Some of the factors may apply to your portfolio more than others; some may not be relevant to you at all. Each patent proprietor’s situation is unique and these considerations can easily turn into a complex analysis based on your individual situation, the complexity of your portfolio and overall market situation. Our dedicated UPC team is happy to assist in all UP and UPC related matters.
Factors that point towards opting out from the UPC system include:
Some of the key reasons you might want to allow your patent to remain opted in to the UPC system include:
As the UK is no longer part of the European Union, the UK will not be part of either of these systems.
This means that patentees will be able to obtain national UK patents through the EPO as they always have done, alongside their UPs or classically validated EPs.
Due to our established presence in the UK and the EU, as well as our unique combination of competencies across our widely qualified patent attorneys in collaboration with our in-house Mathys & Squire Consulting team, we are well placed and fully prepared to advise and support you in carving out your strategy, as well as providing support for any litigation nationally and before the UPC.
The final version of the Rules on Representation before the UPC has now been published, and we are pleased to confirm that all our UK, French and German attorneys will be able to represent our clients before the new UPC when it is up and running.
Click here to read more
In preparation of the entry into force of the Unitary Patent system, the European Patent Office has announced two transitional measures to enable early uptake of the Unitary Patent effect for interested applicants.
After years of seemingly little to no progress and challenging negotiations, and with the Unitary Patent (UP) being on the verge of introduction several times, the time has finally come. Despite many hurdles, unforeseen detours, and some political headwind, the way now seems clear for the UP. After a range of further national ratifications, the final required national decision is now awaited for 2 December 2021 with the ratification of the UPC being on the agenda of the Austrian Federal Council.
Following delays throughout 2020 (see previous article here), on Friday 9 July 2021, the Federal Constitutional Court ruled on two urgent applications against the ratification of the Unified Patent Court (UPC). In both cases (2 BvR 2216/20 and 2 BvR 2217/20), the petitions were rejected as inadmissible, as – in the court’s view – there was insufficient substantiation.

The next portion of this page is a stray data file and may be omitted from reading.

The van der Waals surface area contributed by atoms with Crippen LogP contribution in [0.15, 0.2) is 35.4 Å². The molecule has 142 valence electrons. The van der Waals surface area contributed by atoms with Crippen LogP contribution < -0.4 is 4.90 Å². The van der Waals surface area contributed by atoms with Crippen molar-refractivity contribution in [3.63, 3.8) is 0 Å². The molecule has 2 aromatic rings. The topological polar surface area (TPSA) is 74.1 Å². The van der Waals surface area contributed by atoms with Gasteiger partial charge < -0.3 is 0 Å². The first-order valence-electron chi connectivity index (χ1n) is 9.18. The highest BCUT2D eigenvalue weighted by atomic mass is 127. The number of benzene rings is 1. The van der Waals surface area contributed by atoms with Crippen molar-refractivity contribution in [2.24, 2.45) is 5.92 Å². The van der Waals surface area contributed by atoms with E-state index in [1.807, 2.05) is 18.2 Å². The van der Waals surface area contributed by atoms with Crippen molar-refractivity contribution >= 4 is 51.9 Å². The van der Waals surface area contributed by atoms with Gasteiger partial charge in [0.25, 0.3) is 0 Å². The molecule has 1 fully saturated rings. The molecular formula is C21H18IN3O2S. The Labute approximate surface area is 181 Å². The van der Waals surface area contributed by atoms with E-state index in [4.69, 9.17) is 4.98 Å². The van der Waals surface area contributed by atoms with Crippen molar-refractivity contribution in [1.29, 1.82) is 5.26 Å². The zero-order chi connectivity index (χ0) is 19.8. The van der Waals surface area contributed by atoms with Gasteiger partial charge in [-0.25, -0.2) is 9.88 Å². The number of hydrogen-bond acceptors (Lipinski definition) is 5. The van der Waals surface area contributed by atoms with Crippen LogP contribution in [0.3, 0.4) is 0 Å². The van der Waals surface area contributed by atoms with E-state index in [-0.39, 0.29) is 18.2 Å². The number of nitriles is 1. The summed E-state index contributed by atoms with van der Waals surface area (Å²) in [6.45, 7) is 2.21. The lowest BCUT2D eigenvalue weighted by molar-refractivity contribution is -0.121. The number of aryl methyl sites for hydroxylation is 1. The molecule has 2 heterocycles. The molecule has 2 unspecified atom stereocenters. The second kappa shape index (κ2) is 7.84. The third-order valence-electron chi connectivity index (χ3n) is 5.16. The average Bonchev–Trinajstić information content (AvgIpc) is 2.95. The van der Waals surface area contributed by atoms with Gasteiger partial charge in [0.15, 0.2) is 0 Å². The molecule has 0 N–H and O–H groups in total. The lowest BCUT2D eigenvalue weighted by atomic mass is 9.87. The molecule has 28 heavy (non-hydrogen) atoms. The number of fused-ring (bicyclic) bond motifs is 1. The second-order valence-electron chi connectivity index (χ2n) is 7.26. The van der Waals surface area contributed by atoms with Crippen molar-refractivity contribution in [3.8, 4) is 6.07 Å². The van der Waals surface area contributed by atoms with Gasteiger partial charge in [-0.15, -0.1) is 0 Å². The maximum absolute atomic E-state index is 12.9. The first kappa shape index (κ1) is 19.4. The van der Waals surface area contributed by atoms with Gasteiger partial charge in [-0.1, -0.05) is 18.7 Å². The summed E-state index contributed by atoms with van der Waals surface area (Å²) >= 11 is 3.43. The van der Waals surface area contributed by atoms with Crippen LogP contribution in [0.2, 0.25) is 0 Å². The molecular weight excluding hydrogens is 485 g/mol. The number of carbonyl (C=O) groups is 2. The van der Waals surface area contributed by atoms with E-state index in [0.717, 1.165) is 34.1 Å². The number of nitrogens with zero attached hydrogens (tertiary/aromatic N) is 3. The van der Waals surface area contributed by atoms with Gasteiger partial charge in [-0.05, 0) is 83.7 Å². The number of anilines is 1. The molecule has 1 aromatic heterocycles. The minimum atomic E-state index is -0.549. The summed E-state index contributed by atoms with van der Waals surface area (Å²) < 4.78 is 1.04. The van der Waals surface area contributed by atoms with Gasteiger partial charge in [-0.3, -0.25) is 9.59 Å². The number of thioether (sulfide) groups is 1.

The UPC system provides a new International court that is “common to the member states” but lies largely outside the jurisdiction and control of the UK and EU court systems. The court system was designed while the UK was within the EU but, due to opposition for the project from Spain and Italy, the court was never an EU-led creation. Instead, the UPC will be a largely independent International court straddling the EU and UK jurisdictions.
With the advent of the UP and the UPC, there are many factors to be taken into consideration by anyone holding a European Patent. Some of them may apply to you more than others, some may not be relevant to you at all. We have attempted to provide you with a comprehensive overview via this Mathys & Squire UPC Hub, however – whilst comprehensive – this overview is not conclusive. Each patent proprietor’s situation is unique and the various considerations can easily turn into a challenging endeavour based on your individual situation, the complexity of your portfolio, overall market situation and many other factors.
Irrespective of where you are based and what considerations might apply to your situation, we are uniquely placed to assist you in any and all matters regarding the UP and UPC. This is thanks to our established presence and ranking in the UK as well as the EU, along with our combination of competencies across our widely qualified patent attorneys in collaboration with our in-house Mathys & Squire Consulting team.
We have put the required preparatory work in and have developed an in-depth understanding of the impact of the UP system and UPC on our clients. Thus, we are fully prepared to advise and support you in carving out your individual strategy, as well as – if necessary – litigate, both nationally and before the UPC.
In addition to this, a core group of our patent attorneys and consulting team have come together to form a highly specialised UPC team, offering tailored workshops from early 2022 to put you in the best position to tackle your future strategy and approach.
Our team of patent attorneys is based in offices across the UK, plus Germany, France and Luxembourg, with decades of experience in patent litigation.
Contact Mathys & Squire today for more information on how our attorneys can assist you.